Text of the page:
Evidence that neomycin inhibits plasma membrane Ca2+ inflow in isolated hepatocytes

Bernard P. Hughes, Amanda M. Auld, Gregory J. Barritt

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    The effects of neomycin on Ca2+ fluxes and inositol polyphosphates in hepatocytes were investigated since it has been proposed that this antibiotic inhibits inositol 1,4,5-triphosphate formation in fibroblasts [D.H. Carney, D.L. Scott, E.A. Gordon and E.F. LaBelle, Cell 42, 479 (1985)]. In hepatocytes incubated at 1.3 mM extracellular Ca2+ (Ca2+0) neomycin (2 mM) inhibited 45Ca2+ exchange both in the presence or absence of vasopressin. At 1.3 mM Ca2+0, but not higher concentrations of Ca2+0, the antibiotic (2 mM) inhibited the increase in glycogen phosphorylase a activity observed at late but not at early times after addition of vasopressin. The antibiotic also inhibited the increase in phosphorylase activity caused by the subsequent addition of 1.3 mM Ca2+0 to cells previously incubated in the presence of vasopressin and in the absence of added Ca2+0. The concentration of the antibiotic (2 mM) which gave half-maximal inhibition of phosphorylase activation by vasopressin had no effect on the activation of phosphorylase by glucagon or the release of Ca2+ from intracellular stores induced by vasopressin. At a concentration of 10 mM, neomycin caused a 50% inhibition of the formation of [3H]inositol polyphosphates induced by vasopressin. It is concluded that neomycin, at concentrations which inhibit phosphoinositide-specific phospholipase C in other types of cells inhibits the inflow of Ca2+ across the plasma membrane but does not inhibit inositol trisphosphate formation in hepatocytes.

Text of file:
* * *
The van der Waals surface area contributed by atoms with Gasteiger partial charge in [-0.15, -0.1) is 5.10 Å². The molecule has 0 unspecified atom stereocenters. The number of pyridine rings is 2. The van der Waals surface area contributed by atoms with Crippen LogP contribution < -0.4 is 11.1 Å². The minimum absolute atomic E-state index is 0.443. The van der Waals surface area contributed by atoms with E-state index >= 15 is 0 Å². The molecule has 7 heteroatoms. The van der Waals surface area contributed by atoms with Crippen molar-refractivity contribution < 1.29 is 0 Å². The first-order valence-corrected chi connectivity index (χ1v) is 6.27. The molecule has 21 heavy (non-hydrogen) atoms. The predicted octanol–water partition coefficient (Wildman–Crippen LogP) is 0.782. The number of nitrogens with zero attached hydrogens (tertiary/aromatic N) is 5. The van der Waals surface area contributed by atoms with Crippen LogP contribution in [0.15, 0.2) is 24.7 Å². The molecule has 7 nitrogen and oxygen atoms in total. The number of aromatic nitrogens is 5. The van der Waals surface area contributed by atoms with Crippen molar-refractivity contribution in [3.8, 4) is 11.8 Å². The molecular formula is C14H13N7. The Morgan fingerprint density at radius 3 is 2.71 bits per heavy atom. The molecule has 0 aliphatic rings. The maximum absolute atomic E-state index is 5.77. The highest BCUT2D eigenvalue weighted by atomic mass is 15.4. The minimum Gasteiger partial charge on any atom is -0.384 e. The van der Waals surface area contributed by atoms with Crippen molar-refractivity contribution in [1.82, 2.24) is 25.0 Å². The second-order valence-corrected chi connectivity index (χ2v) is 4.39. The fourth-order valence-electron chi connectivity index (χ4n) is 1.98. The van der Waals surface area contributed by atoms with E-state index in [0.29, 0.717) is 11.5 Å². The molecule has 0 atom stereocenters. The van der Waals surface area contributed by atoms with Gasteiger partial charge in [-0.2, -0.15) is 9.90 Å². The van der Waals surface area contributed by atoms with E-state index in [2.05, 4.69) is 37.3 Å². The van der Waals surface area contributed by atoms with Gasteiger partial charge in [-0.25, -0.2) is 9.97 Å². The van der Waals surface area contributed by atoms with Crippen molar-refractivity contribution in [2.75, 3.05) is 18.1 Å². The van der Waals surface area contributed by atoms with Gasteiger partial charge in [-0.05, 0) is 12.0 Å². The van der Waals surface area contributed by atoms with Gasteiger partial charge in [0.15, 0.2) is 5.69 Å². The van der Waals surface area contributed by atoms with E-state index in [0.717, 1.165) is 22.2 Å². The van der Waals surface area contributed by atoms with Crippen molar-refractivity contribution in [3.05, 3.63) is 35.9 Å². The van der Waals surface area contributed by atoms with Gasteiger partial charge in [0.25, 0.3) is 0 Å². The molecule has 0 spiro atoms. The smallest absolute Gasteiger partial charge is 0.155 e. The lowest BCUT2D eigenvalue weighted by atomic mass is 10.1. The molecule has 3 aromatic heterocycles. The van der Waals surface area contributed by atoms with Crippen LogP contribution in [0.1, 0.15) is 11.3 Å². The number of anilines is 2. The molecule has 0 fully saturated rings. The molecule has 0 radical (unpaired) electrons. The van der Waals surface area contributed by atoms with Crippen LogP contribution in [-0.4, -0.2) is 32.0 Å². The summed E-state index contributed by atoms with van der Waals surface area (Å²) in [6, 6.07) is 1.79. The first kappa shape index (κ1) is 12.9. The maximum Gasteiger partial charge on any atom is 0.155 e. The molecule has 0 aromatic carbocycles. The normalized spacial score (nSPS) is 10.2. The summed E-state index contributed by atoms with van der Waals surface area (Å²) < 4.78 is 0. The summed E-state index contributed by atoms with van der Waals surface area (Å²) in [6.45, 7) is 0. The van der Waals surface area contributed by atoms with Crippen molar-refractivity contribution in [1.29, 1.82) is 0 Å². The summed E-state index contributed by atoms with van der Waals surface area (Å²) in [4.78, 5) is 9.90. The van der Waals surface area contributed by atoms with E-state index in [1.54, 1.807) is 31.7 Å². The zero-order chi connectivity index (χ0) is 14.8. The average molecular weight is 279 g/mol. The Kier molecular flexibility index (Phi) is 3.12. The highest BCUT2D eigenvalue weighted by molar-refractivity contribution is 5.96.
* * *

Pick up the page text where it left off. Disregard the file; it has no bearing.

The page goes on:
Original languageEnglish
    Pages (from-to)1357-1361
    Number of pages5
    JournalBiochemical Pharmacology
    Issue number7
    Publication statusPublished - 1 Apr 1988


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